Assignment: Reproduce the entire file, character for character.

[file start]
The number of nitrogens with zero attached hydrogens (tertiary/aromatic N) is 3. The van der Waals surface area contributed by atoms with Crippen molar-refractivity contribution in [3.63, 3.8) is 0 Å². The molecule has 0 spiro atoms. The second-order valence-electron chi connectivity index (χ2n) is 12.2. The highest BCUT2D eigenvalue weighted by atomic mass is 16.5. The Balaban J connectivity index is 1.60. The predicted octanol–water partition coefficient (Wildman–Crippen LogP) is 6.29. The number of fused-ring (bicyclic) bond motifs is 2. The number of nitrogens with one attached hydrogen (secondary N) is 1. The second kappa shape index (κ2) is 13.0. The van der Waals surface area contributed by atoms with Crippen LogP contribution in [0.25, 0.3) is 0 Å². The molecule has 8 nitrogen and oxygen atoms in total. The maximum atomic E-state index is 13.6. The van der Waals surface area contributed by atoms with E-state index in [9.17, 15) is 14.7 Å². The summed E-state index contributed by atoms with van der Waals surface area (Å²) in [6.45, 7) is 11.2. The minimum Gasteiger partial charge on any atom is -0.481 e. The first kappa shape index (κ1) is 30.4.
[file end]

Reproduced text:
The number of nitrogens with zero attached hydrogens (tertiary/aromatic N) is 3. The van der Waals surface area contributed by atoms with Crippen molar-refractivity contribution in [3.63, 3.8) is 0 Å². The molecule has 0 spiro atoms. The second-order valence-electron chi connectivity index (χ2n) is 12.2. The highest BCUT2D eigenvalue weighted by atomic mass is 16.5. The Balaban J connectivity index is 1.60. The predicted octanol–water partition coefficient (Wildman–Crippen LogP) is 6.29. The number of fused-ring (bicyclic) bond motifs is 2. The number of nitrogens with one attached hydrogen (secondary N) is 1. The second kappa shape index (κ2) is 13.0. The van der Waals surface area contributed by atoms with Crippen LogP contribution in [0.25, 0.3) is 0 Å². The molecule has 8 nitrogen and oxygen atoms in total. The maximum atomic E-state index is 13.6. The van der Waals surface area contributed by atoms with E-state index in [9.17, 15) is 14.7 Å². The summed E-state index contributed by atoms with van der Waals surface area (Å²) in [6.45, 7) is 11.2. The minimum Gasteiger partial charge on any atom is -0.481 e. The first kappa shape index (κ1) is 30.4.